Fundy National Park


Note: Please visit Fundy National Park's official website for a more current and complete list of trails. 



Goose River Trail
Distance: 7.9 km one way
Rating: Difficult
This linear trail follows an old cart path and leads hikers from Point Wolfe to Goose River beach. A discerning eye may find remnants of the former Goose River settlement. This long route is well worth the hike as Goose River beach is a spectacular coastal site. At low tide, hikers can reach the eastern terminus of the Fundy Footpath by hiking past the tide line to where Goose River reaches the mud flats. Backcountry campsites are available. For safety purposes, it is necessary to make a reservation by calling the park 506-887-6000.



Coppermine Trail
Distance: 4.4 km loop
Rating: Moderate
This loop trail travels to a former copper mining site. Remnants from this former industry can still be found in the form of the tailings pile dug from the mine and the collapsed mine entrance. This trail offers views of the Bay of Fundy, bridges over mossy streams and a picnic site.



Marven Lake
Distance: 8 km one way
Rating: Difficult
This route follows the Goose River trail for a distance before heading further inland towards Bennett Brook trail and two wilderness campsites. The route leads to two wilderness lakes where moose and beaver are commonly seen.



Distance: 0.5 km one way
Rating: Easy
This short linear trail is well groomed with boardwalk sections. The trail provides views of the Point Wolfe inlet as well as an old dam and former mill site along Point Wolfe River. The trail terminates at the covered bridge crossing Point Wolfe River.



Point Wolfe Beach
Distance: 0.6 km one way
Rating: Moderate
The Point Wolfe Beach access trail follows a long staircase from the Point Wolfe lookout down to the sand and gravel bar. After descending through the tall red spruce forest, a sprawling intertidal area is open to explore at low tide and a more limited but still substantial beach can be combed at high tide. Many remnants of the historic logging period continue to exist on the Point Wolfe Beach.



Foster Brook Trail
Distance: 4.4 km one way
Rating: Strenuous
This linear trail provides the fastest and easiest access to a river valley in the park. The trail eventually leads to the Marven Lake trail, passing through significant old growth red spruce forest. The path slopes steeply as you approach Point Wolfe River. There, the forest becomes more diverse with red maple, yellow birch and fern glades. This section is particularly beautiful during the fall. The river must be forded once, but at low water one can avoid wet feet by carefully hoping across large stone.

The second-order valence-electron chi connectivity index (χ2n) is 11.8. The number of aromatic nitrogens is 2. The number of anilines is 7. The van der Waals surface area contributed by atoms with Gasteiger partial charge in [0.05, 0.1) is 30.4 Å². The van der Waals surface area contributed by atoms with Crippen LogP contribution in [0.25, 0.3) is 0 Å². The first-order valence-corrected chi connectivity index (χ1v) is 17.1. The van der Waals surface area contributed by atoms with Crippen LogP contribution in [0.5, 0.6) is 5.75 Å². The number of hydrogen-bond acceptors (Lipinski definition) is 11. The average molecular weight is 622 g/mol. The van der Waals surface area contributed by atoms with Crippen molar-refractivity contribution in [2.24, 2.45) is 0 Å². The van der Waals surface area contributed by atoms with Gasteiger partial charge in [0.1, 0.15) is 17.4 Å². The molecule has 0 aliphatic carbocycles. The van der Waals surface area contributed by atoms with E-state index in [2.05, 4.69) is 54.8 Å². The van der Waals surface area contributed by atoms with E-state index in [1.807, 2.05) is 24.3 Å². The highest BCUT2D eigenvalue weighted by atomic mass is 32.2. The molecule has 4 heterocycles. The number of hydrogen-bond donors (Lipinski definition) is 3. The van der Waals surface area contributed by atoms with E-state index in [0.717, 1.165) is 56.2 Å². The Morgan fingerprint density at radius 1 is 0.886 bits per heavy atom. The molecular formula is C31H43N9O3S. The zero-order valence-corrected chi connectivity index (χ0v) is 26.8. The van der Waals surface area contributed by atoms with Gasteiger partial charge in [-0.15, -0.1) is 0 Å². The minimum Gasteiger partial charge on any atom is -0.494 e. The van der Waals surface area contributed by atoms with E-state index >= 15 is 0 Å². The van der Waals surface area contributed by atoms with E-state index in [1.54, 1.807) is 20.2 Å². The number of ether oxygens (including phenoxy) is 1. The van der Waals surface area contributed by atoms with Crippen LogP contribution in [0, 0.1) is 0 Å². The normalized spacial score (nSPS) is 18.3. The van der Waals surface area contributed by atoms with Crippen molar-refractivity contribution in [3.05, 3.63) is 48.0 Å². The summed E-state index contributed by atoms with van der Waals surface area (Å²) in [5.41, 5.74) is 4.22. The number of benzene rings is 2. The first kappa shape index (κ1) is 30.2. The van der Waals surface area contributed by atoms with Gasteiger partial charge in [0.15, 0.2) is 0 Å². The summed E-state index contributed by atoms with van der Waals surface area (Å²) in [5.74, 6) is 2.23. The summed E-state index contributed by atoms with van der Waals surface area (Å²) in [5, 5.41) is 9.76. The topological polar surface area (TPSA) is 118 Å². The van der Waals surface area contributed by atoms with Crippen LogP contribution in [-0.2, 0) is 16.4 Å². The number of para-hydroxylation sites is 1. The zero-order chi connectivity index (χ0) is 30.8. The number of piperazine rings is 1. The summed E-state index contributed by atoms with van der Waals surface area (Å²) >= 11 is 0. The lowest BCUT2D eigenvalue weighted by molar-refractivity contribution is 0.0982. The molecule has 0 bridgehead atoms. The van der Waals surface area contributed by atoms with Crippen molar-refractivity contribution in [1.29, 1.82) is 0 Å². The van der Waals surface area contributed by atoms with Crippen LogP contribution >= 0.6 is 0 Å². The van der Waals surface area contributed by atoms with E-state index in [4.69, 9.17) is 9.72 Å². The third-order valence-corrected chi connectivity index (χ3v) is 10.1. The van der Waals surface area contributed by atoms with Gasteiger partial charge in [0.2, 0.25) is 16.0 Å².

Bennett Brook Trail
Distance: 7.7 km one way
Rating: Strenuous
This linear trail is accessed by crossing the dam at Bennett Lake and leads to the Marven Lake trail. After following double track trail, it turns to a steep footpath that quickly descends to the Point Wolfe River. Here you will find the confluence of Bennett Brook and Point Wolfe River. Just upstream along Bennett Brook is a refreshing waterfall. By crossing Bennett Brook and Point Wolfe River, you can access the other side of the gorge and climb switchbacks to reach the Marven Lake Trail.



East Branch
Distance: 5.6 km loop
Rating: Moderate
This loop trail travels through a hardwood forest. In the summer, it is the home of the Black-throated Blue Warbler and many other hardwood loving bird species. When reaching the river, one can see the remnants of a former logging dam across the East Branch of Point Wolfe River.



Caribou Plains
Distance: 2.1 km loop
Rating: Easy
Named after the woodland caribou that once wintered in the area, this loop trail offers the hiker a good look at the park’s various ecosystems from the tangled evergreen forest to the open hardwood forest, and a peek at a raised bog where moose are often seen. After walking through the evergreen stand, you will witness the impressive work of beavers, master builders of dams and wetland habitats.



Caribou Plain Boardwalk
Distance: 0.5 km loop
Rating: Easy
This short wheelchair accessible loop trail follows a boardwalk and skirts by a beaver dam. Mature red spruce forest covers most of the trail and various wildlife species may be seen in and around the beaver pond.



Tracey Lake
Distance: 7.0 km one way
Rating: Moderate
This linear trail connects Bennett Lake, Tracey Lake and Laverty Lake. There are two backcountry campsites and picnic sites along the route. For safety purposes it is necessary to make a reservation for backcountry camping by calling the park 506-887-6000. Hiking along the high elevation plateau in this area, you will see that water gathers in bog ringed lakes before running off to form some of the most important rivers in Fundy National Park. This relatively flat trail travels through some open forest and boggy terrain frequented by moose, beaver, waterfowl and other wildlife.



Third Vault Falls Trail
Distance: 3.7 km one way
Rating: Difficult
A beautiful hike underneath thick mixed forest and deciduous forest canopies leads hikers to the park’s highest waterfall. At 16 meters in height, Third Vault Falls is an impressive and beautiful site. This linear route terminates at a picturesque pool below the falls.



Kinnie Brook Trail
Distance: 1.4 km one way
Rating: Moderate
This linear interpretive trail offers hikers opportunities to see a disappearing stream as well as an impressive gorge. The trail is well built and includes staircases and several platforms for viewpoints and photography.



Matthew's Head Trail
Distance: 4.5 km loop
Rating: Moderate